National Drowning Prevention Week underway in Nova Scotia

This week is statistically the most likely one of the year for drownings to occur because of the high number of people spending time in the water, according to the Lifesaving Society of Nova Scotia (LFNS).

Most drownings occur with males between 18 and 35

The Lifesaving Society of Nova Scotia is hanging lifejackets on trees across the province to remind people to wear the devices. (CBC/Shaina Luck)

This week is statistically the most likely one of the year for drownings to occur because of the high number of people spending time in the water, according to the Lifesaving Society of Nova Scotia (LFNS).

Monday marked the first day of National Drowning Prevention Week.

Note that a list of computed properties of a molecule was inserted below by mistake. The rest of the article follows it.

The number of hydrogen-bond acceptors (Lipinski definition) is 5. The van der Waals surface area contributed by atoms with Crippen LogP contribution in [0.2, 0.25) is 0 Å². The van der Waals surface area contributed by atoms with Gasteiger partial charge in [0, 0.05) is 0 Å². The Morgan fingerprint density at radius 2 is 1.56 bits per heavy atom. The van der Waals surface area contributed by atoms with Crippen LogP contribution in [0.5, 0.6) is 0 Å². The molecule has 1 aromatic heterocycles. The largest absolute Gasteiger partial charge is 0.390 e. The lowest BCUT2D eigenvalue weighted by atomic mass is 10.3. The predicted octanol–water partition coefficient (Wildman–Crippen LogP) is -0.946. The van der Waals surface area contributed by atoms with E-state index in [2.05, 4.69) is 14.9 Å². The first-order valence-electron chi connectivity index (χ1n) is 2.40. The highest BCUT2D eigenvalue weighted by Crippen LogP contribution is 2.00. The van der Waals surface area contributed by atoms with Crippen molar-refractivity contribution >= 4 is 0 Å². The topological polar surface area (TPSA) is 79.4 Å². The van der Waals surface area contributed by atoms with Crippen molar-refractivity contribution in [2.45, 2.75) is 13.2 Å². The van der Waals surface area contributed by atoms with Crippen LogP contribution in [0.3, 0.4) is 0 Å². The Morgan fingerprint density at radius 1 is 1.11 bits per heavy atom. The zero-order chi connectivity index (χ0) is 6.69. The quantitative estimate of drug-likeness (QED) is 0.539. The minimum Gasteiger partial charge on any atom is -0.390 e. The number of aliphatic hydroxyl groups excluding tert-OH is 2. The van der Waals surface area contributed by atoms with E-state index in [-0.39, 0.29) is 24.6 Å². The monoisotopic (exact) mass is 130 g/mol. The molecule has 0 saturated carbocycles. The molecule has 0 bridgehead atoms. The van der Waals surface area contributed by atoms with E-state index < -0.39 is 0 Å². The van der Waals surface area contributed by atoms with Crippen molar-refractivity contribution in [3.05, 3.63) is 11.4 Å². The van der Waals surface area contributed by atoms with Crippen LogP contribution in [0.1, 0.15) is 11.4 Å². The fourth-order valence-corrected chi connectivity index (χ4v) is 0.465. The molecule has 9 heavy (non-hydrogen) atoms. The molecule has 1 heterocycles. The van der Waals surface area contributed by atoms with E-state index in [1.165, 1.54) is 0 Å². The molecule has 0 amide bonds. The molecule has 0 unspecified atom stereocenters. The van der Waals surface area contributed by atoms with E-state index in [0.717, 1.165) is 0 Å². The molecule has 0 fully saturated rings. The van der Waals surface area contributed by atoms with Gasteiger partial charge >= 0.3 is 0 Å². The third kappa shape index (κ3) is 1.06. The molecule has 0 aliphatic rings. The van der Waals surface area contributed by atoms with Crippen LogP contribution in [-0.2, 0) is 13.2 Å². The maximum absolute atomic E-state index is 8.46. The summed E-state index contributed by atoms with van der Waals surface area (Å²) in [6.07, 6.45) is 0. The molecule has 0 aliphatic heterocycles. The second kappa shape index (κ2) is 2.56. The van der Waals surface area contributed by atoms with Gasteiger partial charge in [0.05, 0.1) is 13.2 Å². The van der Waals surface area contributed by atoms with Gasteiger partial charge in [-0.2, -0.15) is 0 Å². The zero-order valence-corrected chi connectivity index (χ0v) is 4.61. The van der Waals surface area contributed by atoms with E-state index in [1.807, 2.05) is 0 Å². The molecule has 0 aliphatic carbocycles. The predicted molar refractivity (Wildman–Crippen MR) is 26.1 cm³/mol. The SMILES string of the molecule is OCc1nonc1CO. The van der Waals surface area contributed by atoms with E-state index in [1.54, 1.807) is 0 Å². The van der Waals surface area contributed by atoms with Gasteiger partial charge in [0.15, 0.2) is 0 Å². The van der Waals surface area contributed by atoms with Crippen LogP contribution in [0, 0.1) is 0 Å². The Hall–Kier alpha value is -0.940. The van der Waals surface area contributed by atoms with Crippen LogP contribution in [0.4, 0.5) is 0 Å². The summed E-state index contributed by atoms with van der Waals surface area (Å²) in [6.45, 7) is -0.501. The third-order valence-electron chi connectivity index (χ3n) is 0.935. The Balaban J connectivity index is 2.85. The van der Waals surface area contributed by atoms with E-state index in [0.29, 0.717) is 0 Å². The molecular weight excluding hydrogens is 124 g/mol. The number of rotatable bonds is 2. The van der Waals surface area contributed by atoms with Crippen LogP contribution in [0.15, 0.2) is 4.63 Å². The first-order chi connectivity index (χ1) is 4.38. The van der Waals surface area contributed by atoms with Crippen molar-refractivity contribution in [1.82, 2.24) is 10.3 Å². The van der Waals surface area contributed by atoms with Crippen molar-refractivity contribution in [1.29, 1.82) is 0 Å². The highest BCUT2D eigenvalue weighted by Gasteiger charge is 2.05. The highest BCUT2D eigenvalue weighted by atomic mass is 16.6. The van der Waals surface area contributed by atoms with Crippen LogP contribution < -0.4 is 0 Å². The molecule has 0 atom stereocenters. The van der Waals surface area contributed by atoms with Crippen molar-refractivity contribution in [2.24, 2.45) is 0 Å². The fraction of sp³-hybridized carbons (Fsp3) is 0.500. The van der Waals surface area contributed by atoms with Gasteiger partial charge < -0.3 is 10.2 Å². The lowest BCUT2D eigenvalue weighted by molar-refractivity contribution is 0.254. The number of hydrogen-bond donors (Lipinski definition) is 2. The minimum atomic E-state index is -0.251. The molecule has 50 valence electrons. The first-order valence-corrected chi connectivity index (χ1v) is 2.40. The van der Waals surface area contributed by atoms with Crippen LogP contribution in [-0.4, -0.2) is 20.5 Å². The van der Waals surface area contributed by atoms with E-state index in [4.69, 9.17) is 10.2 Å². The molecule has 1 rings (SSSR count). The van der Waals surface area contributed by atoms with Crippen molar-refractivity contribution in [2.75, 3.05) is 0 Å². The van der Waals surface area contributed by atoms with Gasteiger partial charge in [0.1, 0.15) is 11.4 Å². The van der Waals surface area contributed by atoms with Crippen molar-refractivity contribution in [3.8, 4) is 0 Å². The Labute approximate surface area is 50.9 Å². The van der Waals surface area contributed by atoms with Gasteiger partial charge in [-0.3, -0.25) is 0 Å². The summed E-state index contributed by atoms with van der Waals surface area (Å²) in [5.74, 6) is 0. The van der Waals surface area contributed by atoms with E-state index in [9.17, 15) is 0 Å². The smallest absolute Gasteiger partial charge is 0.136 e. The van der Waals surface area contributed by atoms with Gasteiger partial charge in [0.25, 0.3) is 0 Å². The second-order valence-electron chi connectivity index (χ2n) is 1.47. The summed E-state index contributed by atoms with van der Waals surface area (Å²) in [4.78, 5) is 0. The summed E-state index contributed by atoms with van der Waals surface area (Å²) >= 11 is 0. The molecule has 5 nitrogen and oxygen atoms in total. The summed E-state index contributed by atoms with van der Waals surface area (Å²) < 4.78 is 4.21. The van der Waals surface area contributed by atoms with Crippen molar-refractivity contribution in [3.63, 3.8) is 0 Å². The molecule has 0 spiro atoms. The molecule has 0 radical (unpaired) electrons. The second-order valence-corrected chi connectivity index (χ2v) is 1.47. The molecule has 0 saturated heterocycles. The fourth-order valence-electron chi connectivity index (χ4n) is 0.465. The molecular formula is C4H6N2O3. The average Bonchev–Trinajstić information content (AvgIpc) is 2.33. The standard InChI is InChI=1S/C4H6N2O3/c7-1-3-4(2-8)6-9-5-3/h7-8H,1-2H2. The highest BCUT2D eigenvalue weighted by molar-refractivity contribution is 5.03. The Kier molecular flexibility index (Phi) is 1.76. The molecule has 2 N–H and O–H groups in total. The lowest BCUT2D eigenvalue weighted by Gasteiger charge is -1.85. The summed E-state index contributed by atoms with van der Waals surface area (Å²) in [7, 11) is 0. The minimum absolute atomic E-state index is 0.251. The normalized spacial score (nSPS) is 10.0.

According to the lifesaving society, almost 90 per cent of drownings in recent years were male, mostly between 18 and 35 years of age.

The organization's executive director says people spending time on the water still need to be reminded to wear lifejackets.

"Some people might not have seen them since they were kids, when lifejackets were a lot bulkier, they were uncomfortable, they were warm and now as you can see from the one that I have on, they're actually quite comfortable," said Richardson.

He says boaters are the ones who usually drown — not swimmers.

"Oftentimes it's small boats, aluminum boats, canoes, people that are fishing close to shore,” he said.

On average, between 13 and 20 people drown every year in Nova Scotia.

This year, seven people have drowned to date.